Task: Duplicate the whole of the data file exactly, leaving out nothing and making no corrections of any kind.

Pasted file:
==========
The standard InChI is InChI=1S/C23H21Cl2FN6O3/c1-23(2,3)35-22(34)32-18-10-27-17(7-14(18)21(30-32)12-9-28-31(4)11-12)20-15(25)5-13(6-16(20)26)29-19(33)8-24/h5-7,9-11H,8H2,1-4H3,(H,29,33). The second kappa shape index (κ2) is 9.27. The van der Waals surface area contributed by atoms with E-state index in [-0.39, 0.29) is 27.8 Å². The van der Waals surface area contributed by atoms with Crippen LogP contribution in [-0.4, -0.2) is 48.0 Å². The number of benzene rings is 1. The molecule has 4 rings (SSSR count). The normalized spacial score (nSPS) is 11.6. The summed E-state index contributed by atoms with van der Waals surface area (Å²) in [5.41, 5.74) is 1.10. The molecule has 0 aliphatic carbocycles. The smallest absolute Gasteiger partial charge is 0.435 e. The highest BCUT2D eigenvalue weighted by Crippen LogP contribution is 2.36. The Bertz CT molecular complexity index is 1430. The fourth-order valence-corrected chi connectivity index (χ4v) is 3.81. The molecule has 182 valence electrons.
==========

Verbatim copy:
The standard InChI is InChI=1S/C23H21Cl2FN6O3/c1-23(2,3)35-22(34)32-18-10-27-17(7-14(18)21(30-32)12-9-28-31(4)11-12)20-15(25)5-13(6-16(20)26)29-19(33)8-24/h5-7,9-11H,8H2,1-4H3,(H,29,33). The second kappa shape index (κ2) is 9.27. The van der Waals surface area contributed by atoms with E-state index in [-0.39, 0.29) is 27.8 Å². The van der Waals surface area contributed by atoms with Crippen LogP contribution in [-0.4, -0.2) is 48.0 Å². The number of benzene rings is 1. The molecule has 4 rings (SSSR count). The normalized spacial score (nSPS) is 11.6. The summed E-state index contributed by atoms with van der Waals surface area (Å²) in [5.41, 5.74) is 1.10. The molecule has 0 aliphatic carbocycles. The smallest absolute Gasteiger partial charge is 0.435 e. The highest BCUT2D eigenvalue weighted by Crippen LogP contribution is 2.36. The Bertz CT molecular complexity index is 1430. The fourth-order valence-corrected chi connectivity index (χ4v) is 3.81. The molecule has 182 valence electrons.